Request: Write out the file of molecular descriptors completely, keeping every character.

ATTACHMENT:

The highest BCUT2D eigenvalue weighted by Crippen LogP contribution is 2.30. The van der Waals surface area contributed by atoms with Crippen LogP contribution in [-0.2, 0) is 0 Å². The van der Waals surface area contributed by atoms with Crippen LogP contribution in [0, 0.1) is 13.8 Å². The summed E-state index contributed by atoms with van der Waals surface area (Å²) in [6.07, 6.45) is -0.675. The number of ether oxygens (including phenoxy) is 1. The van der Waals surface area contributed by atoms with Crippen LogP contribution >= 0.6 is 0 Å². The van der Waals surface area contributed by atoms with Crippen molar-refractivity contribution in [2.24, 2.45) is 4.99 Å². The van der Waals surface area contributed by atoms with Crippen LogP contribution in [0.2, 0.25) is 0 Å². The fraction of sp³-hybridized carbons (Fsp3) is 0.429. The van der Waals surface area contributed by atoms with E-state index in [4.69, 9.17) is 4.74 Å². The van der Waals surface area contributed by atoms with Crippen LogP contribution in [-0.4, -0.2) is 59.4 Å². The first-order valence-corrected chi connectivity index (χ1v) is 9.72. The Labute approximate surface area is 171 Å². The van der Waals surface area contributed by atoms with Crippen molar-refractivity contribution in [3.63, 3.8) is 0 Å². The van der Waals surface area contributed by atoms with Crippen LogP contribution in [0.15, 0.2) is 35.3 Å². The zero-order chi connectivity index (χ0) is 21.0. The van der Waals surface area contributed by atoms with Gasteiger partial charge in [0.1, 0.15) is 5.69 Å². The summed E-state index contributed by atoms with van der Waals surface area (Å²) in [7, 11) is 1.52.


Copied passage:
The highest BCUT2D eigenvalue weighted by Crippen LogP contribution is 2.30. The van der Waals surface area contributed by atoms with Crippen LogP contribution in [-0.2, 0) is 0 Å². The van der Waals surface area contributed by atoms with Crippen LogP contribution in [0, 0.1) is 13.8 Å². The summed E-state index contributed by atoms with van der Waals surface area (Å²) in [6.07, 6.45) is -0.675. The number of ether oxygens (including phenoxy) is 1. The van der Waals surface area contributed by atoms with Crippen LogP contribution >= 0.6 is 0 Å². The van der Waals surface area contributed by atoms with Crippen molar-refractivity contribution in [2.24, 2.45) is 4.99 Å². The van der Waals surface area contributed by atoms with Crippen LogP contribution in [0.2, 0.25) is 0 Å². The fraction of sp³-hybridized carbons (Fsp3) is 0.429. The van der Waals surface area contributed by atoms with E-state index in [4.69, 9.17) is 4.74 Å². The van der Waals surface area contributed by atoms with Crippen LogP contribution in [-0.4, -0.2) is 59.4 Å². The first-order valence-corrected chi connectivity index (χ1v) is 9.72. The Labute approximate surface area is 171 Å². The van der Waals surface area contributed by atoms with Crippen molar-refractivity contribution in [3.63, 3.8) is 0 Å². The van der Waals surface area contributed by atoms with Crippen LogP contribution in [0.15, 0.2) is 35.3 Å². The zero-order chi connectivity index (χ0) is 21.0. The van der Waals surface area contributed by atoms with Gasteiger partial charge in [0.1, 0.15) is 5.69 Å². The summed E-state index contributed by atoms with van der Waals surface area (Å²) in [7, 11) is 1.52.